A Configuration Deviation List (CDL) is a list published by the Original Equipment Manufacturer (OEM) of an aircraft design that states external components on an aircraft that are not required for the aircraft to remain airworthy.
The external components stated on the CDL are non-critical parts of the aircraft which are not required for the safe operation of the aircraft.
The CDL pertinent to an aircraft type must be approved by the regulatory authority where the aircraft type was designed.
In order to establish if an aircraft part is qualified to be listed on the CDL, it must be first identified:
- The function of the part – does it serve a critical role in maintaining the safe operation of the aircraft?
- Related parts – does the component operate in conjunction with other components to provide operation to a critical system?
- The absence of components must not affect the structural integrity of the aircraft – must be a non-structural part.
- Does the component being missing affect the aircraft’s overall in-flight performance capabilities?
In addition to these requirements, it may be required for fuel and weight penalties to be factored into pre-flight planning. While CDL items may not impact the safe operation of the aircraft, there may be performance impacts that can increase fuel burn and takeoff/landing performance.
Due to these potential performance impacts, maintenance and flight crew personnel must perform calculations to determine the feasibility of the flight and the fuel/weight penalties associated.
For test or ferry flights, this is a particularly integral element to pre-flight planning in some circumstances. These circumstances could relate to an aircraft that has sustained an on-ground collision which has led to damage to non-critical components – in which there may be in-flight performance implications.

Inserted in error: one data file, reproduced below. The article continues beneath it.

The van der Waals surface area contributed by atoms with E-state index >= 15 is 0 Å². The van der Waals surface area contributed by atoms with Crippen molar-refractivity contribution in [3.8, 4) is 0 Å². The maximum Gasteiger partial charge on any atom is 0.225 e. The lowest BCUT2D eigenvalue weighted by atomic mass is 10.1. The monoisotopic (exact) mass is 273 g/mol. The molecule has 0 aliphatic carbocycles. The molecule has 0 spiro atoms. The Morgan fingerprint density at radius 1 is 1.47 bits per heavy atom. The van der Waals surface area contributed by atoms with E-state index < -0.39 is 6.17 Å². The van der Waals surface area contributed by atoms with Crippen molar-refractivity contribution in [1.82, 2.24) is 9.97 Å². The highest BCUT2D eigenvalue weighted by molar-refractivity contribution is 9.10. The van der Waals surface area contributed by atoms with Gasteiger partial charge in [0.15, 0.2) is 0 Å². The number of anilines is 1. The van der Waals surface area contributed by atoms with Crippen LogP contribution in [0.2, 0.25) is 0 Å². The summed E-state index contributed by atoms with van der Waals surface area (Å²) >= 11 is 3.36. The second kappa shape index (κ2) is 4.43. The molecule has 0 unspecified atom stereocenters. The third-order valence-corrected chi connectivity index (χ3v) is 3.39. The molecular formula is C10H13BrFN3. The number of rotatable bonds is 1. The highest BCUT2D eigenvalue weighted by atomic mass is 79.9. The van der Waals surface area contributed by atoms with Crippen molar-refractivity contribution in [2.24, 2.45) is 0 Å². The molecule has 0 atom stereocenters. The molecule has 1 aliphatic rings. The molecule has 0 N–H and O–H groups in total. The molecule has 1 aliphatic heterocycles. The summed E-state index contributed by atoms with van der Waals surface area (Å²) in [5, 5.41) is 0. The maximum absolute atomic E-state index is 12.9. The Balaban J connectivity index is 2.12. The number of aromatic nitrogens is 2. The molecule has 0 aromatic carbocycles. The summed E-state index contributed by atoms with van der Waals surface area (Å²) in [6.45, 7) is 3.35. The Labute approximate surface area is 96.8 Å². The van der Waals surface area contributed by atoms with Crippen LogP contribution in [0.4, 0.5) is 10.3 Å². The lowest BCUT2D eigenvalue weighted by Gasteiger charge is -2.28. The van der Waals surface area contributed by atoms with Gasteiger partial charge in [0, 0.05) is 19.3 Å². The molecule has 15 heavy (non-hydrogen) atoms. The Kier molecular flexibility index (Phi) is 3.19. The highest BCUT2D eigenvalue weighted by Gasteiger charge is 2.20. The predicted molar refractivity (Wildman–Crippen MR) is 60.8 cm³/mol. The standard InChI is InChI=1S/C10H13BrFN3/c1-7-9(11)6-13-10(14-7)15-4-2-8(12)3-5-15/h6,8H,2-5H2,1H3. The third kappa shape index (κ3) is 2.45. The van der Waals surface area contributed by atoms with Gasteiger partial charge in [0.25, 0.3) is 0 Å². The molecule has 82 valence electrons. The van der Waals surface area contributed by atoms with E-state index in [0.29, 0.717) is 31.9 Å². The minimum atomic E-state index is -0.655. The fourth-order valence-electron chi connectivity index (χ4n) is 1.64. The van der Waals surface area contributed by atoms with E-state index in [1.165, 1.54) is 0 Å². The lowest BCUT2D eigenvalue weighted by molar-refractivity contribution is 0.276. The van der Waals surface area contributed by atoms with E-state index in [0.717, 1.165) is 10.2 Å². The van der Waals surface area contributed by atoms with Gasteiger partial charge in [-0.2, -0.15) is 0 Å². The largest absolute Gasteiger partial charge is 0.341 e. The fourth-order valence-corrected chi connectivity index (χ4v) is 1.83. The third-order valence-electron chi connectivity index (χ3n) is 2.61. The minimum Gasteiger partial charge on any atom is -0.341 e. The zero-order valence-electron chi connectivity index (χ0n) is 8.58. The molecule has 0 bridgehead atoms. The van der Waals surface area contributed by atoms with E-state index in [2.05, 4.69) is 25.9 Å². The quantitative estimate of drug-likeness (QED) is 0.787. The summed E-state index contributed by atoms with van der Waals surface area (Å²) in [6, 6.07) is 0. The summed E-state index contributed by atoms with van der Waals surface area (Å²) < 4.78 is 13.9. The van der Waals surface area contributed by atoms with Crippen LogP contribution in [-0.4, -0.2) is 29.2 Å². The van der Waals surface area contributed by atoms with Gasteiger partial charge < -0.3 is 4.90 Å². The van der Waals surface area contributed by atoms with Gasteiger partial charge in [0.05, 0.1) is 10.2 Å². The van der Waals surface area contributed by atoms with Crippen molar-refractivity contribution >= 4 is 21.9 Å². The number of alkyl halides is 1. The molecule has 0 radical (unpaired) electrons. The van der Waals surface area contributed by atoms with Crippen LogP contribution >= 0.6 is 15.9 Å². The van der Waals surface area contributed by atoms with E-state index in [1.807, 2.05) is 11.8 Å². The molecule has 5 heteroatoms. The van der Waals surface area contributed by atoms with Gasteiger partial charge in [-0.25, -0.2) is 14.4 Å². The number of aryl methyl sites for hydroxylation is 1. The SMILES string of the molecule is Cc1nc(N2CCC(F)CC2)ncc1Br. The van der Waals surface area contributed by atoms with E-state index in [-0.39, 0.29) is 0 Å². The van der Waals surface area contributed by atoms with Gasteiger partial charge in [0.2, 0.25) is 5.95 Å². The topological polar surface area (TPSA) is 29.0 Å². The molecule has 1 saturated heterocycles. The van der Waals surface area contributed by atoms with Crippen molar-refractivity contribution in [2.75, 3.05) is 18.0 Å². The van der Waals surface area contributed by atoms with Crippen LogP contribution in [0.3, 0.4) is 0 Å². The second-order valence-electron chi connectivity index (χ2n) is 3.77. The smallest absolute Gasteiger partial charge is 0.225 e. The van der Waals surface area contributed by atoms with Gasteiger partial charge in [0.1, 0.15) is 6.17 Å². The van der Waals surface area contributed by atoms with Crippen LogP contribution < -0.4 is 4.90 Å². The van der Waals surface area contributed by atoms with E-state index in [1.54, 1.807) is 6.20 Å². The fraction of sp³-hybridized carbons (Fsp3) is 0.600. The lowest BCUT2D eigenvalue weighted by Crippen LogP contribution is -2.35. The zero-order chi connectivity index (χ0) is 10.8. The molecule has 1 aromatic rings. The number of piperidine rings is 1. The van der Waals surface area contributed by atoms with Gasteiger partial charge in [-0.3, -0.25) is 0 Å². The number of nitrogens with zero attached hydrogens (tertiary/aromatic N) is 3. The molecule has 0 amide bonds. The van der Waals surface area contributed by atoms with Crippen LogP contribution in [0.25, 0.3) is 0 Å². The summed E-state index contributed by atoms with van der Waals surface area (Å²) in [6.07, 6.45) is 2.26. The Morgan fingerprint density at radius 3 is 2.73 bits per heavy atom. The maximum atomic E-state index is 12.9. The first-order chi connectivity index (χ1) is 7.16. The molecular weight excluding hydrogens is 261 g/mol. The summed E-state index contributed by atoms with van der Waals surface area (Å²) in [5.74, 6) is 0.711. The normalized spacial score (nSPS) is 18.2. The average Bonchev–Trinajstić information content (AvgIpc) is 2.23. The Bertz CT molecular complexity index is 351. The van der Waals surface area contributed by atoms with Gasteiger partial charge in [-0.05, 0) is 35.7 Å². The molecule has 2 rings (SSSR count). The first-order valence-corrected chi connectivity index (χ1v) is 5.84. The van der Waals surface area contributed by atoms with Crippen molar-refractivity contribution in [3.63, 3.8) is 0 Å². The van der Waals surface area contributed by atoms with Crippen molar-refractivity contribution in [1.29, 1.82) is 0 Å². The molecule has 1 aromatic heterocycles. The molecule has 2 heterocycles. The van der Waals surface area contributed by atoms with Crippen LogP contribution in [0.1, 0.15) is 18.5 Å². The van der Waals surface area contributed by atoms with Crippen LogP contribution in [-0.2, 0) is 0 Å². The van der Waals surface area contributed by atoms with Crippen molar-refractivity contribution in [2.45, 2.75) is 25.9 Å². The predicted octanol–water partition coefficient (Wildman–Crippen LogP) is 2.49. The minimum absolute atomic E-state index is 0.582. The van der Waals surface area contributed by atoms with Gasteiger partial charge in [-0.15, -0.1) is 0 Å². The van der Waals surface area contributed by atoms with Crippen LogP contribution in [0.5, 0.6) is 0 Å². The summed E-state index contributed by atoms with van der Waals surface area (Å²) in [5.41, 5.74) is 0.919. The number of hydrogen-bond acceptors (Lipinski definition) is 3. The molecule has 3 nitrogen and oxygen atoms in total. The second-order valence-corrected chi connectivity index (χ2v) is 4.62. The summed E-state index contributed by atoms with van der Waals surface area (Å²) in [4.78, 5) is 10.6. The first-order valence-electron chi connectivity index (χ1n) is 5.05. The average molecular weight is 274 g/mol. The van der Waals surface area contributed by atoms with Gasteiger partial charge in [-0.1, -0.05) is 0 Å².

The function of the CDL is to acknowledge that particular external components on an aircraft have no relationship with the safe operation of aircraft in flight. As a result, these non-structural components are not factors in determining an aircraft’s airworthiness.
The aircraft CDL provides operators with flexibility in relation to deferring the replacement and installation of non-critical external components.
Determining an aircraft’s airworthiness by assessing the operation of components can be determined by consulting the Minimum Equipment List (MEL).
Both the CDL and MEL provide the operator with guidance in relation to the acceptable deviations or margins from the default, certified configuration of an aircraft.
These approved deviations take into account the critical external components and onboard systems which an aircraft is required to have in order to maintain safe flight conditions.
Difference Between MEL and CDL
The primary difference between the Minimum Equipment List (MEL) and the Configuration Deviation List (CDL) is that the MEL states the systems which must be operational in order for the aircraft to be airworthy while the CDL provides a list of external components which aren’t required for the aircraft to be airworthy.
The MEL is derived by the operator from the Master Minimum Equipment List (MMEL) provided by the OEM and approved by the aviation regulatory authority (EASA in Europe, FAA in the USA).
The MEL is required to meet the same level of requirements as the MMEL if not more.
This is an updated article. Originally posted on February 7, 2022 @ 8:11 pm
After visiting more than 60 countries, I have probably been on every type of plane there is and visited countless airports. I did my very first international solo trip to South Africa at the age of only 16 and haven’t really stopped traveling since.
Despite the adventurous travel itch, I do have a nerdy side as well – which is satisfied by writing about all things aviation “too boring” for my regular travel blog.